At Flathead High School, Behind the Spotlight

By Beacon Staff

When Flathead High School Theatre presents “The Secret Garden” this weekend, most of the play’s crew hopes to remain unseen, rather than steal the spotlight.

“If everything goes perfectly, the audience doesn’t even notice what you do – they get caught up in the atmosphere and just think it’s magic,” senior Victoria Zimmer said. “But if you screw up, if actors are in the dark because you forgot a light or a car is supposed to be pulling up and there’s no car sound, the audience starts looking around. They know something is missing.”

Zimmer is one of 10 students in Flathead’s Advanced Theater Arts class. During the weeks leading up to a production, the teens design, build and place the sets for many of the school’s plays. For “The Secret Garden,” another 12 students make up the costume, sound and lighting crews that will work behind the scenes during the actual performance.

Come opening night, the focus and the spotlight are on those actors on stage, but director Valeri McGarvey says it’s a team effort that makes for a successful show. “We don’t have stars here,” she said. “You’ll sweep the floor and do all the grunt work with the rest. It’s part of learning to work with the team.”

From high school plays to professional theater company productions, the crew off stage often outnumbers those on stage by as many as five to one. Including the theater arts class, “The Secret Garden” has 26 students working on the play in non-acting roles and only nine students with acting parts. Part of that is the limitation of scripts – McGarvey said many of the best ones have fewer acting roles – but for the most part, there’s simply more that goes into a play than the audience ever imagines.

Mac McGregor, left, and Justin Mailman remove a window on the set of “The Secret Garden” before painting the frame at Flathead High School. McGregor and Mailman are acting in the show as well as helping with the technical aspects.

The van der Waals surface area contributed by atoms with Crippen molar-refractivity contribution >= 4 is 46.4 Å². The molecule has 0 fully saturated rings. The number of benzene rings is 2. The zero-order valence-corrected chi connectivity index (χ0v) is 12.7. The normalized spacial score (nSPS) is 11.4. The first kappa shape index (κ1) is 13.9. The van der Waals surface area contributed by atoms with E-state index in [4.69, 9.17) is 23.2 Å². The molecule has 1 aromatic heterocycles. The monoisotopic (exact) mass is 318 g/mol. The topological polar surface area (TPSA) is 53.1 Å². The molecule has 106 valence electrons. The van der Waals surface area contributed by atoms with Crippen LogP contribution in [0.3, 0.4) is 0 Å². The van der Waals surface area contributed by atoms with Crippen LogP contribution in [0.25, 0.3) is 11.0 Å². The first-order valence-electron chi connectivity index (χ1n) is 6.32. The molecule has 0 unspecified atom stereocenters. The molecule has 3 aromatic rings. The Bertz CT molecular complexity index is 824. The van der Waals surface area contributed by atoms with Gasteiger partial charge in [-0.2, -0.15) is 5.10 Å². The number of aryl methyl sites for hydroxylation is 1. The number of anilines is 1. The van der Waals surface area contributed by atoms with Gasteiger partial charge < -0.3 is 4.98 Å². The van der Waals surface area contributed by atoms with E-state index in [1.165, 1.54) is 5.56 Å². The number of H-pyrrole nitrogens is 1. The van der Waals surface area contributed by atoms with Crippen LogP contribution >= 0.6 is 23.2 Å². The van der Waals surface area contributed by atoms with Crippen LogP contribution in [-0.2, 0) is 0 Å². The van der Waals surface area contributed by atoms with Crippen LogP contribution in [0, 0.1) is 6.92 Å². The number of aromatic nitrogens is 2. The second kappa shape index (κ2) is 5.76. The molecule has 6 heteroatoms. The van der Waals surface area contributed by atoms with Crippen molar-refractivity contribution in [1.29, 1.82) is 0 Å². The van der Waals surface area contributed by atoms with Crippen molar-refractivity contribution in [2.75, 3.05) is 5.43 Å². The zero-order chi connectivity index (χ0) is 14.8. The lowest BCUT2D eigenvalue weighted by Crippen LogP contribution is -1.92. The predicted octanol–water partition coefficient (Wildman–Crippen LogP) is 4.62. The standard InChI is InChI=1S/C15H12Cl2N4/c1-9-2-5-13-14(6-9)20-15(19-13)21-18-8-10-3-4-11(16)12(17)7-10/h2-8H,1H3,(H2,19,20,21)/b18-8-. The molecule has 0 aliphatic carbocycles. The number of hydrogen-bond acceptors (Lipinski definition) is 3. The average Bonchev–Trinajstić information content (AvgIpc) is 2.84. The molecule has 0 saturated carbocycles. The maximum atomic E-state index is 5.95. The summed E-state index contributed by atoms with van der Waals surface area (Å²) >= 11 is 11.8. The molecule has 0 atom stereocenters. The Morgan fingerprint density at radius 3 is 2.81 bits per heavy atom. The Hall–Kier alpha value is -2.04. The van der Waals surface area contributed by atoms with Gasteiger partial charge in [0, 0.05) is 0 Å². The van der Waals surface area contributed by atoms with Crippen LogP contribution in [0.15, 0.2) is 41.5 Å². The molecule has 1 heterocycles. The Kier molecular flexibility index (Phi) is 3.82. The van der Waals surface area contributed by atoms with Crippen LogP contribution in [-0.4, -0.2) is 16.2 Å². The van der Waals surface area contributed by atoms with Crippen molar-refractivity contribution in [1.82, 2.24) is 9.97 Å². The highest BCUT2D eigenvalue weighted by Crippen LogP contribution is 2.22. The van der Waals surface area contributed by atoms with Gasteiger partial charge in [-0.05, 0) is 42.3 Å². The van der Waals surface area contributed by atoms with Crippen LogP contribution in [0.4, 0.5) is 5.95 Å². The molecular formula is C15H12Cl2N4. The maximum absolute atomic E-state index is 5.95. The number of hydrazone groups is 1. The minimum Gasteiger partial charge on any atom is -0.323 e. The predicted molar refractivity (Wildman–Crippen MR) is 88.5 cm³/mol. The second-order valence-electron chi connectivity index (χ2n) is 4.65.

“The Secret Garden” is based on the children’s novel by Frances Hodgson Burnett. When the main character, Mary, is orphaned, she moves from India to live with her uncle in his England mansion. She discovers a walled garden, neglected and in ruins, and a sickly cousin Colin – both discarded by her uncle as painful reminders of his dead wife. The two find adventure and healing in their “secret” garden. Freshmen Caroline Houser and sophomore Casey Brown will play the lead roles of Mary and Colin, respectively.

For some students, working behind the scenes comes with a welcome and fear-relieving anonymity. It’s an opportunity to stay involved with theater without the stress of performing in front of the crowd. “I’m kind of a theater junkie, but I’m not so much into the acting part,” Zimmer said. “In this class, I still get to work in the space and love it because it’s such a creative outlet, but I don’t have to stress about remembering lines.”

For others, working the tech crew means a chance to still be a part of a play they weren’t cast in or learn about other facets of theater. It’s experience that not only makes them better-rounded actors or actresses, but also increases their chances of finding jobs if they want to pursue theater professionally.

“Everybody wants to be an actor, but there’s a lot more job opportunity backstage if they have the skills to work as a carpenter or painter or on the tech crew,” McGarvey said.

While they may not have to learn lines, there are still plenty of challenges for those behind the scenes, students said. For The Secret Garden, they moved stage blocks that they likened to “large Legos” to form an open garden area and two bedrooms. Using lighting and projectors, they’ll turn the blackbox-style theater into a garden with impressionistic paintings and shadows of leaves on the walls and floor. A three-inch binder with laminated directions sits next to their light board.

David Hashley, producer of Flathead High School’s production of “The Secret Garden,” helps students hang a swing used in the play from the catwalk.

The students appreciate the chance – one they think is especially unique to Flathead’s well-developed theater program – to make the plays, from designing costumes to painting sets, their own. And, they say, they’ll never watch a play in the same way again.

“Now I watch for lighting techniques and notice the sound board and set designs,” senior Bree Malkuch said. “There’s so much more than what you see on stage.”

FHS Theatre will present the play March 13 and 14 in the David M. Hashley Theatre at FHS. The doors open at 6:30 p.m. and performances begin at 7 p.m. Tickets for the production, available at Herberger’s and the FHS Main Office, are $7 for adults and $5 for senior citizens, children and students.

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